Two weeks from today . . . is a day we've all been longing for: The Last Day of 2020!
Now, I fully understand that turning the calendar from 2020 to 2021 will NOT make everything better. When we wake up on January 1 . . . the pandemic will still be with us, racism will still be rampant, climate change will still be a threat, the country will still be divided, partisanship will still rule Congress, and (for 19 more days) Trump will still be president.
Even so . . . there will be a huge feel-good factor in turning that calendar over to a new year.
(Because 2020 WAS a really shitty year.)
And even though we really want to celebrate the end of this crap-year, our New Year's Eve celebrations (at least for many of us) will look quite different from "usual," more recent years.
Tom and I, for example, are sad to be missing the special New Year's Eve dinner we've shared together for many years at one of our favorite local restaurants. (And we're hoping this restaurant survives the pandemic to offer it next New Year's Eve.) We'll welcome the New Year at home this year. And I'll prepare our traditional New Year's Day dinner of black eyed peas and cornbread the next day.
But we're looking for . . . something more! It seems more important than ever to do something special this year. But what??? What can we do . . . to say goodbye to this dumpster-fire-of-a-year and welcome 2021?
I did a bit of digging and found some ideas.
And I thought you might like them, too.
Some are silly. Some are simple. Some require a bit of planning ahead. Some are food-related. Some are clothing-related. But all of them have the same goal: Saying goodbye and good riddance to 2020 . . . and welcoming 2021 with open arms -- while also inviting good luck and prosperity into our lives.
Here's a list of New Year's traditions from around the world. While I'd LOVE to try swinging balls of fire (this one from Scotland), I'll probably satisfy myself with eating 12 grapes (Spain), smashing pomegranates onto my patio (Greece), and jumping off a chair at midnight (Denmark).
Here's another list of even more New Year's traditions from around the world. While there is some overlap (the grapes, for example, and the chair-jumping), this list also includes other simple try-this-at-home ideas like smashing plates (Denmark again), wearing white (Brazil), running around the block with empty suitcases (Colombia), or throwing water out the window (Puerto Rico). This list also explains that the color of the underwear your wear can make a big difference in terms of what you're wishing for in the new year: yellow for luck, red for love, white for peace (Latin America).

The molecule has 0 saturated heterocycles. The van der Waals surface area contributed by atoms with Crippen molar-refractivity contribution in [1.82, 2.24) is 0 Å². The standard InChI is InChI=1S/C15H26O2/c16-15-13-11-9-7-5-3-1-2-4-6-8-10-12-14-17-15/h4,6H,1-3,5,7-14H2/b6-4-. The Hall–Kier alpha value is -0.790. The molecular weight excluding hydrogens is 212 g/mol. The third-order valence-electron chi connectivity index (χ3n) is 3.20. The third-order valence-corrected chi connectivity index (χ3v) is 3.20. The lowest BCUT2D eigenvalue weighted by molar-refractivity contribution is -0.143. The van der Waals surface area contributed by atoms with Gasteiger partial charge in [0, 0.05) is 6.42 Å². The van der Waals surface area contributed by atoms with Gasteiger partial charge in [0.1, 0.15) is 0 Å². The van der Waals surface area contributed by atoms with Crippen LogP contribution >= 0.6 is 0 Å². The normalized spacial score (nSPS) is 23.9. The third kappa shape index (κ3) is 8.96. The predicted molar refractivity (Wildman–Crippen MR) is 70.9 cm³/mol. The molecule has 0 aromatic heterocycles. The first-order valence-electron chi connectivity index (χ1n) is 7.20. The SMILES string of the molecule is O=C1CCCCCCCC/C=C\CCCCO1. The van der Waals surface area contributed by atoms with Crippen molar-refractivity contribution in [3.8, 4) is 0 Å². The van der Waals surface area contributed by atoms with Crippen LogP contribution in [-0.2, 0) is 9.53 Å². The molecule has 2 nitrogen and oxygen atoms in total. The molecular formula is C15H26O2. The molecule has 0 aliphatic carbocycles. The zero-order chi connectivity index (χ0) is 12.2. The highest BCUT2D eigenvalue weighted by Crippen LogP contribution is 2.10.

If you're more interested in food/cooking traditions, this list is more food-themed (although . . . again with the grapes!). We've got soba noodles (Japan), foie gras, oysters, lobster, and escargot (France), lentils (Italy), round fruit (the Philippines), and bread (Ireland and Greece) -- just for a start. This list also includes links to recipes if you'd like to incorporate any of these ideas into your own celebration. (I'm particularly interested in the recipe for a Pomegranate Margartita. Y'know . . . for before I get started hurling the pomegranates at the ground.)
If you're interested in creating some type of "ritual" to exorcise (or even embrace) 2020 as you say goodbye, Gretchen Rubin devoted a Happier podcast episode to exactly this -- and she shared many interesting listener-suggested ideas. You can listen to the podcast episode here, or just read a summary of the ideas here.
So. What do you think? Do you have any special rituals or traditions you're planning to try for your New Year's celebration this year?
Just a note: The "wish paper" one of the listeners on Gretchen Rubin's podcast talks about? We've used it before for our New Year's celebration -- and it is SO FUN. It really works, and is a great way to send up your wishes for the new year. I checked this morning and there is VERY LIMITED stock on Amazon -- but there was still some available if you're interested. A quick Google search also showed other sources. Sadly, though, there are no Peppermint Pigs to be found anywhere. (I tried. . . )